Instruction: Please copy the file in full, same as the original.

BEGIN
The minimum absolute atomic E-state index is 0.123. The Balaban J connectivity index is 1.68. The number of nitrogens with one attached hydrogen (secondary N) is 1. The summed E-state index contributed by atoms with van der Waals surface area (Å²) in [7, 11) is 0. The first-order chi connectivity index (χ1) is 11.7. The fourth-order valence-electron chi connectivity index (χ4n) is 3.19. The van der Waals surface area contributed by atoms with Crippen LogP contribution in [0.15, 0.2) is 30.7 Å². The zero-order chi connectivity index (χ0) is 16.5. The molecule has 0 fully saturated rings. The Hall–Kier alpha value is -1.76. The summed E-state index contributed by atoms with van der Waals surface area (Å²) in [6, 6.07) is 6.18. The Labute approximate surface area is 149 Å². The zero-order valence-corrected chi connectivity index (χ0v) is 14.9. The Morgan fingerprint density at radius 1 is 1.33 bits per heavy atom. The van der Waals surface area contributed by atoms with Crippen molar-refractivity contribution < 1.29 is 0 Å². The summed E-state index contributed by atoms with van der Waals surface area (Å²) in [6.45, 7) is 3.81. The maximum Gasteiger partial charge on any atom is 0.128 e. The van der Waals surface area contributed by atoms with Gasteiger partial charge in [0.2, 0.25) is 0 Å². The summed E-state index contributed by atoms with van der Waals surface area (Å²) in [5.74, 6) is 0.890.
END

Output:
The minimum absolute atomic E-state index is 0.123. The Balaban J connectivity index is 1.68. The number of nitrogens with one attached hydrogen (secondary N) is 1. The summed E-state index contributed by atoms with van der Waals surface area (Å²) in [7, 11) is 0. The first-order chi connectivity index (χ1) is 11.7. The fourth-order valence-electron chi connectivity index (χ4n) is 3.19. The van der Waals surface area contributed by atoms with Crippen LogP contribution in [0.15, 0.2) is 30.7 Å². The zero-order chi connectivity index (χ0) is 16.5. The molecule has 0 fully saturated rings. The Hall–Kier alpha value is -1.76. The summed E-state index contributed by atoms with van der Waals surface area (Å²) in [6, 6.07) is 6.18. The Labute approximate surface area is 149 Å². The zero-order valence-corrected chi connectivity index (χ0v) is 14.9. The Morgan fingerprint density at radius 1 is 1.33 bits per heavy atom. The van der Waals surface area contributed by atoms with Crippen molar-refractivity contribution < 1.29 is 0 Å². The summed E-state index contributed by atoms with van der Waals surface area (Å²) in [6.45, 7) is 3.81. The maximum Gasteiger partial charge on any atom is 0.128 e. The van der Waals surface area contributed by atoms with Gasteiger partial charge in [0.2, 0.25) is 0 Å². The summed E-state index contributed by atoms with van der Waals surface area (Å²) in [5.74, 6) is 0.890.